In clinical settings, automated refractors are used frequently to determine the starting point for subjective refraction; however, there is discrepancy between autorefraction and subjective refraction endpoints.11,14 Although autorefraction is a useful objective technique to estimate the spectacle prescription, it recently has been reported that there is greater intrasession variability in autorefraction measures for patients with DS than age-matched controls.15 Thus, objective refraction tools that seek to provide the best possible objective refraction would benefit the population of individuals with DS. 
Wavefront sensors provide a more complete description of the eye's optical imperfections than is obtained with subjective refraction, particularly when used on highly aberrated eyes. Refraction obtained from the measurement of wavefront aberrations has been more precise than subjective refraction11 and also enables the calculation of image quality metrics (IQM) to assess the retinal image quality of the eye.16,17 The accuracy and precision of 33 objective metrics of optical quality in determining a sphero-cylindrical refraction was previously estimated with most metrics having a spherical equivalent precision of 0.50 to 1.00 diopters (D) for predicting subjective refraction (−0.50 to −0.25 D for sphere and 1/8 D for astigmatism).17 According to Thibos et al.,17 optimizing a metric is a virtual “through-focus” experiment in which the computer adds or subtracts various amounts of spherical or cylindrical wavefront to the aberration map until the optical quality of the eye is maximized. A refraction process that uses image quality metrics to identify the prescription through an objective optimization of those metrics objectively considers the impact of higher order aberrations on the resultant retinal image quality for a given refraction.18,19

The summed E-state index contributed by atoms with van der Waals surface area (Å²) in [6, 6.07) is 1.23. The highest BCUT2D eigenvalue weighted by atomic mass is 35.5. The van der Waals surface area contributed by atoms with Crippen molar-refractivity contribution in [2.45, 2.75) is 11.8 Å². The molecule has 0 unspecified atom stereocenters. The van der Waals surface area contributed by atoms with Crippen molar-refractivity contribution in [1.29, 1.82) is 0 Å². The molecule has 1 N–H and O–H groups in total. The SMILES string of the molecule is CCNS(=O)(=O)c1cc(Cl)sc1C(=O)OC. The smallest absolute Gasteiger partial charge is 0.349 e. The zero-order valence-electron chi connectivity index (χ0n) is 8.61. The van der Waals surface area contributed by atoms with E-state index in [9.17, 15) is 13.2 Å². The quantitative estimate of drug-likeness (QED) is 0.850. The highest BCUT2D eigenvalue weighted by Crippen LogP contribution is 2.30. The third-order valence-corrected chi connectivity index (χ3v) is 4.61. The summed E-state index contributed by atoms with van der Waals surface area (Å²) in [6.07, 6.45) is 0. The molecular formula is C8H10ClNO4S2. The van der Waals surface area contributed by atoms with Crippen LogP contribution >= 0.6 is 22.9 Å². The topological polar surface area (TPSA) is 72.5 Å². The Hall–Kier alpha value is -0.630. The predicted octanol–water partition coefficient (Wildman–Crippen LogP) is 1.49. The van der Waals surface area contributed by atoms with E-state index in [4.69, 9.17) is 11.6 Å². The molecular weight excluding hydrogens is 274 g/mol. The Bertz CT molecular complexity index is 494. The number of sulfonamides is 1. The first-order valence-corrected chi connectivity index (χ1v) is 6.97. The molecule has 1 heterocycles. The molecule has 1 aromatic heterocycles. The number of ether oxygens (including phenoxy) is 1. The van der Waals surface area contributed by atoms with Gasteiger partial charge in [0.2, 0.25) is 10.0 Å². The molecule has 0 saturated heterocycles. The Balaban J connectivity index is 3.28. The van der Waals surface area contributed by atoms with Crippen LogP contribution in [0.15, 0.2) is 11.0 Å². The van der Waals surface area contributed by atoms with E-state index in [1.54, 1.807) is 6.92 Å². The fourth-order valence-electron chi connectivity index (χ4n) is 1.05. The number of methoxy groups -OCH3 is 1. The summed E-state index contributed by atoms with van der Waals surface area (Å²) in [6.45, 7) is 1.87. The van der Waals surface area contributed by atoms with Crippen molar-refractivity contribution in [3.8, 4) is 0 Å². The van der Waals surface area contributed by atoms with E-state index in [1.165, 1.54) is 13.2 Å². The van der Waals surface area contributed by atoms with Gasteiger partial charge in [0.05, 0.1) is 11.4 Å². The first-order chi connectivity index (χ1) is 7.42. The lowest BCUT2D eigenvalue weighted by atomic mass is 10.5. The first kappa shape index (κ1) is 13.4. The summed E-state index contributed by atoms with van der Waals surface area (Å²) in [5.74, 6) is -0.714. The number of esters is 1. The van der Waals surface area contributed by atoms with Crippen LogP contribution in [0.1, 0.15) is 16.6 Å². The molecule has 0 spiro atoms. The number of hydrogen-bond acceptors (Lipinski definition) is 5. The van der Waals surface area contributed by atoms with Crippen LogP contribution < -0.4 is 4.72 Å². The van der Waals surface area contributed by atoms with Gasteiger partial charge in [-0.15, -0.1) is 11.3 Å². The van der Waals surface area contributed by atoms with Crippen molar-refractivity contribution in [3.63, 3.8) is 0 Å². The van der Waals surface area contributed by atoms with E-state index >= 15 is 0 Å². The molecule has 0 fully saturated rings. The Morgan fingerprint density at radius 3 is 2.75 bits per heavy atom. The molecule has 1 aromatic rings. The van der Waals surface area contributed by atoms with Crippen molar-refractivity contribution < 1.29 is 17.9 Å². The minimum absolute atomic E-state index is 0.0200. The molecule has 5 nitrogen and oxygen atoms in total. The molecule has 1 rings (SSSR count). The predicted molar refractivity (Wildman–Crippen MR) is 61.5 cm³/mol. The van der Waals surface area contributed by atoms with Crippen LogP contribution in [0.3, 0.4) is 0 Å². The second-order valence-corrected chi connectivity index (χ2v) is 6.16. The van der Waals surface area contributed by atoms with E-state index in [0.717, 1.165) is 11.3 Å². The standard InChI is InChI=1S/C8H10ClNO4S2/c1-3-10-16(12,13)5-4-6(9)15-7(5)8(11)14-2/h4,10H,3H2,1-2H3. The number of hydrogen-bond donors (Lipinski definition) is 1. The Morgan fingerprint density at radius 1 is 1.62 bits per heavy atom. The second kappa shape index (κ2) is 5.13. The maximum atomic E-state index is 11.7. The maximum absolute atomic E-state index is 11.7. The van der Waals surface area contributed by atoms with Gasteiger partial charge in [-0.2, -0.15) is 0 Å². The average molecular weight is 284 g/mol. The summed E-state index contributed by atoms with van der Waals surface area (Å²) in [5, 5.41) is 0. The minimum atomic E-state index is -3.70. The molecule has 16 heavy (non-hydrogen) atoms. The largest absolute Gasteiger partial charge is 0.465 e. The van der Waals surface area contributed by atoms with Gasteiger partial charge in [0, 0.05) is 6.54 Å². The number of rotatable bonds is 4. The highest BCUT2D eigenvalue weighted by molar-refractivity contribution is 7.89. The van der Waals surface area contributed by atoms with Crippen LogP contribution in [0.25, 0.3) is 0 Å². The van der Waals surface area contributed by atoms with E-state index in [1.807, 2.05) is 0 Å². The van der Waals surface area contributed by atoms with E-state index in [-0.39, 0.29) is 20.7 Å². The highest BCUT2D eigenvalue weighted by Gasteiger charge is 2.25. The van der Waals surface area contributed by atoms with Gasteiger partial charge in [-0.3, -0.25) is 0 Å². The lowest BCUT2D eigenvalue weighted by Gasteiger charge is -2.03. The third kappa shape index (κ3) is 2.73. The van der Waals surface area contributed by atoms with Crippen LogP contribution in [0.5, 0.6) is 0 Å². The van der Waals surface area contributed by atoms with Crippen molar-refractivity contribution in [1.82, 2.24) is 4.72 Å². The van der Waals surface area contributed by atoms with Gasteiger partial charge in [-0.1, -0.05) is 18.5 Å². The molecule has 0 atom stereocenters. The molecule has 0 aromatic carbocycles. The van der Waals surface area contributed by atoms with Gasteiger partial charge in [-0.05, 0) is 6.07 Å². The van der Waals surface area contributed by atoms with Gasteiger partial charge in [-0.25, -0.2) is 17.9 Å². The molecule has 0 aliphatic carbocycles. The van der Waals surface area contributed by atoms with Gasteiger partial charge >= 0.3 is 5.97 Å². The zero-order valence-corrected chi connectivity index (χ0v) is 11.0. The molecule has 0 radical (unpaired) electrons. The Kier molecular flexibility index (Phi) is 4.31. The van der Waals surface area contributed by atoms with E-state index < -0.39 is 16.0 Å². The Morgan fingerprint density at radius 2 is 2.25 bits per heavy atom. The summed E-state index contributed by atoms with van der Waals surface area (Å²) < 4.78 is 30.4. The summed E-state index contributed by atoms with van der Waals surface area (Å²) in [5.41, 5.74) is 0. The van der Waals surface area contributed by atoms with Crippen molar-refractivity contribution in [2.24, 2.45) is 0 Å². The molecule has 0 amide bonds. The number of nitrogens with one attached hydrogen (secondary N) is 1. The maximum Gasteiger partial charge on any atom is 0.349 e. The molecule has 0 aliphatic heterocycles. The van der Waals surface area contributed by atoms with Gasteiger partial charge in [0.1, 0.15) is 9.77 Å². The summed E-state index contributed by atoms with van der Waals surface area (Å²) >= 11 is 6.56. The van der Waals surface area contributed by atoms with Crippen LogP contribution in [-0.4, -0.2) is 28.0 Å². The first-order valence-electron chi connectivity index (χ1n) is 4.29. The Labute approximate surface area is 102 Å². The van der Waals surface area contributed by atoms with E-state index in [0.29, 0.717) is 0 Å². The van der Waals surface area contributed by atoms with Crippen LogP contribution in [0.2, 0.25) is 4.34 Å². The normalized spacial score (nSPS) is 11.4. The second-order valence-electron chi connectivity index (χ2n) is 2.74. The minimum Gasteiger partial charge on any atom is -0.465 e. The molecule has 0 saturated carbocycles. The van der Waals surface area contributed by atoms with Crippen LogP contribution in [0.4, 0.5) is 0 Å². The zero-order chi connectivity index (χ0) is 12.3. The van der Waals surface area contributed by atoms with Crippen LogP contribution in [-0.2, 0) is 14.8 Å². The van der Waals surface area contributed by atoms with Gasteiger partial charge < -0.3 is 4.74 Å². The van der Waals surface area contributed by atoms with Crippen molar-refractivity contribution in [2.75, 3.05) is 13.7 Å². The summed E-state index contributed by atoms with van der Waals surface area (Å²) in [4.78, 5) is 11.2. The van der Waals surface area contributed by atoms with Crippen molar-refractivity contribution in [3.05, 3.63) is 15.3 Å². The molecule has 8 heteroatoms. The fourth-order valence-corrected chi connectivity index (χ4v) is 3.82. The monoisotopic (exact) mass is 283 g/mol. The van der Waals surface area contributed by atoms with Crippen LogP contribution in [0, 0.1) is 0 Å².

As a first step to applying a metric-derived objective refraction to eyes of individuals with DS, a simulation study using control observers was performed to compare the visual acuity (VA) obtained from metric optimized and habitual refractions. A simulation study was conducted to remove the barrier of intellectual disability on visual performance, thus isolating the impact of optical aberrations on acuity. We determined which optimized IQM-identified sphero-cylindrical refractions provide the best predicted VA for eyes from individuals with DS, as well as compared the performance of IQM refractions to subjects' habitual correction and autorefraction. 
Methods